Here's the relevant rules for counterspell (emphasis mine):
You attempt to interrupt a creature in the process of casting a spell. If the creature is casting a spell of 3rd level or lower, its spell fails and has no effect.
And for dispel magic (emphasis still mine):
Choose one creature, object, or magical effect within range. Any spell of 3rd level or lower on the target ends.
Neither of the spells above can affect Wild Shape because it is not a spell. This is because something is only a spell if it's called a spell (see this related question for why), and the rules for Wild Shape don't call it a spell. It doesn't matter that Wild Shape is magical in nature; it is simply not a spell. This is addressed in the Sage Advice Compendium, the official source of rules clarifications (bracketed context mine):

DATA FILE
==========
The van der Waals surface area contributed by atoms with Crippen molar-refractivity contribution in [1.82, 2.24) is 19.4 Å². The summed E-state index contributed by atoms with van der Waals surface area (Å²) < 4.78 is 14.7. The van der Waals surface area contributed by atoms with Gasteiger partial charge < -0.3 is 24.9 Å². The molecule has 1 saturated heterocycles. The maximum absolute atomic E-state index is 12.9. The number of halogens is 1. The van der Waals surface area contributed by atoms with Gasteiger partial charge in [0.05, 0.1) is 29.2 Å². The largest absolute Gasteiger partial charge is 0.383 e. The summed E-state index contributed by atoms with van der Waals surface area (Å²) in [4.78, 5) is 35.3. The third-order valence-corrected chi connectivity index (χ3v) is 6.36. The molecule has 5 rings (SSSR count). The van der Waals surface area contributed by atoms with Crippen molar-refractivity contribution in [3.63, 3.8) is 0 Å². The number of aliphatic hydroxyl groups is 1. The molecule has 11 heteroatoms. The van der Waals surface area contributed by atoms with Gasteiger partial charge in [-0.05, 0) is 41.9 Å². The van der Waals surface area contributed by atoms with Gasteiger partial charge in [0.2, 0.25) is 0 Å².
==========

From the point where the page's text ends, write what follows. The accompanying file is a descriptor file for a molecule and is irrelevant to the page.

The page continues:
Can you use dispel magic to dispel a magical effect like a vampire's Charm ability or a druid's Wild Shape? Dispel magic has a particular purpose: to break other spells. It has no effect on a vampire's Charm ability or any other magical effect [such as Wild Shape] that isn’t a spell.
If you want to cause non-spell magical effects to end, take a look at the antimagic field spell. With just a breezy 8th-level casting, it can suppress all magical effects (except those created by artifacts or deities) including non-spell effects such as Wild Shape. The effect of Wild Shape would be suspended while the druid is within the field. The exact meaning of this suspension is somewhat left to the DM, but probably the druid would revert to their normal form while within the field, then regain their beast form as soon as they exit the field, using the respective hit points of whichever form they are in.